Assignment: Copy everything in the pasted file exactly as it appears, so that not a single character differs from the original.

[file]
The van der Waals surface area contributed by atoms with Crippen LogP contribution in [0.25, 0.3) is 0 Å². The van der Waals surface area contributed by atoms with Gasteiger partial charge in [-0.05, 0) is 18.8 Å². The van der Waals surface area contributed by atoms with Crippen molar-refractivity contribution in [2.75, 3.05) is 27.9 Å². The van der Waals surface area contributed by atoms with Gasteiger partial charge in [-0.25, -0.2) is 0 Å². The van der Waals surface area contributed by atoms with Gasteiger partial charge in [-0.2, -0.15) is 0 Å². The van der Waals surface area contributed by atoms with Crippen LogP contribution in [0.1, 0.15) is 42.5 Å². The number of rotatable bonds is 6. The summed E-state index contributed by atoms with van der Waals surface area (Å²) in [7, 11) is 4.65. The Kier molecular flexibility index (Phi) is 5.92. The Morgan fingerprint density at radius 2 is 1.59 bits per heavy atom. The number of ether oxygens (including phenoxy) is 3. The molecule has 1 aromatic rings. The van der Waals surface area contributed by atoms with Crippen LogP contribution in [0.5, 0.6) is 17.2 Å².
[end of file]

The van der Waals surface area contributed by atoms with Crippen LogP contribution in [0.25, 0.3) is 0 Å². The van der Waals surface area contributed by atoms with Gasteiger partial charge in [-0.05, 0) is 18.8 Å². The van der Waals surface area contributed by atoms with Crippen molar-refractivity contribution in [2.75, 3.05) is 27.9 Å². The van der Waals surface area contributed by atoms with Gasteiger partial charge in [-0.25, -0.2) is 0 Å². The van der Waals surface area contributed by atoms with Gasteiger partial charge in [-0.2, -0.15) is 0 Å². The van der Waals surface area contributed by atoms with Crippen LogP contribution in [0.1, 0.15) is 42.5 Å². The number of rotatable bonds is 6. The summed E-state index contributed by atoms with van der Waals surface area (Å²) in [7, 11) is 4.65. The Kier molecular flexibility index (Phi) is 5.92. The Morgan fingerprint density at radius 2 is 1.59 bits per heavy atom. The number of ether oxygens (including phenoxy) is 3. The molecule has 1 aromatic rings. The van der Waals surface area contributed by atoms with Crippen LogP contribution in [0.5, 0.6) is 17.2 Å².